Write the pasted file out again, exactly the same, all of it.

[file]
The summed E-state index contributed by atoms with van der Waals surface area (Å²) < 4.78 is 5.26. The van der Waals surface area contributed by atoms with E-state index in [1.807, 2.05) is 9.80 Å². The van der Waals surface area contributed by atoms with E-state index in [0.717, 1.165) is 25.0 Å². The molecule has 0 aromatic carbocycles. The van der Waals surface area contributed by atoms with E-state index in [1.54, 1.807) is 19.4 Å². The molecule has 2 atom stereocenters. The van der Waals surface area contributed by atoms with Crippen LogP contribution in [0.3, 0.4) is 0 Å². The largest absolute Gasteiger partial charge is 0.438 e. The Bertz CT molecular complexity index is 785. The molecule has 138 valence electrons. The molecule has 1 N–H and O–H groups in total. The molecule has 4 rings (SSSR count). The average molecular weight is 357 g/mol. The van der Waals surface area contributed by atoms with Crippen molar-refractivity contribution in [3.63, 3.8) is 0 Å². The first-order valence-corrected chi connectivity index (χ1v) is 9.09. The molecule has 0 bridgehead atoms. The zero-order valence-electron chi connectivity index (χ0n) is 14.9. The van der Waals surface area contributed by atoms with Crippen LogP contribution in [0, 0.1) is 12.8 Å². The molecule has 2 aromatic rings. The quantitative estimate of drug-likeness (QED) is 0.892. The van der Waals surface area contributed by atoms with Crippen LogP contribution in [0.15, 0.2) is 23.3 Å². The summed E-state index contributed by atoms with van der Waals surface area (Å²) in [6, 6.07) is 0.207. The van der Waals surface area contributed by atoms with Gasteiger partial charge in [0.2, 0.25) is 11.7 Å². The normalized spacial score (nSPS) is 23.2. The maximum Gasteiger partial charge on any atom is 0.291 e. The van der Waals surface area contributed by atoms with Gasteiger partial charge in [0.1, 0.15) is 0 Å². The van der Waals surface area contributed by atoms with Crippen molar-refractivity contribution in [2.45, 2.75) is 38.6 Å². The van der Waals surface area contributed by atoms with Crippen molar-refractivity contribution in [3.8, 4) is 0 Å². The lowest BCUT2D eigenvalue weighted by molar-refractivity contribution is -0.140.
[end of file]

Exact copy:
The summed E-state index contributed by atoms with van der Waals surface area (Å²) < 4.78 is 5.26. The van der Waals surface area contributed by atoms with E-state index in [1.807, 2.05) is 9.80 Å². The van der Waals surface area contributed by atoms with E-state index in [0.717, 1.165) is 25.0 Å². The molecule has 0 aromatic carbocycles. The van der Waals surface area contributed by atoms with E-state index in [1.54, 1.807) is 19.4 Å². The molecule has 2 atom stereocenters. The van der Waals surface area contributed by atoms with Crippen LogP contribution in [0.3, 0.4) is 0 Å². The largest absolute Gasteiger partial charge is 0.438 e. The Bertz CT molecular complexity index is 785. The molecule has 138 valence electrons. The molecule has 1 N–H and O–H groups in total. The molecule has 4 rings (SSSR count). The average molecular weight is 357 g/mol. The van der Waals surface area contributed by atoms with Crippen molar-refractivity contribution in [3.63, 3.8) is 0 Å². The first-order valence-corrected chi connectivity index (χ1v) is 9.09. The molecule has 0 bridgehead atoms. The zero-order valence-electron chi connectivity index (χ0n) is 14.9. The van der Waals surface area contributed by atoms with Crippen LogP contribution in [0, 0.1) is 12.8 Å². The molecule has 2 aromatic rings. The quantitative estimate of drug-likeness (QED) is 0.892. The van der Waals surface area contributed by atoms with Crippen LogP contribution in [0.15, 0.2) is 23.3 Å². The summed E-state index contributed by atoms with van der Waals surface area (Å²) in [6, 6.07) is 0.207. The van der Waals surface area contributed by atoms with Gasteiger partial charge in [0.2, 0.25) is 11.7 Å². The normalized spacial score (nSPS) is 23.2. The maximum Gasteiger partial charge on any atom is 0.291 e. The van der Waals surface area contributed by atoms with Gasteiger partial charge in [0.1, 0.15) is 0 Å². The van der Waals surface area contributed by atoms with Crippen molar-refractivity contribution in [2.45, 2.75) is 38.6 Å². The van der Waals surface area contributed by atoms with Crippen molar-refractivity contribution in [3.8, 4) is 0 Å². The lowest BCUT2D eigenvalue weighted by molar-refractivity contribution is -0.140.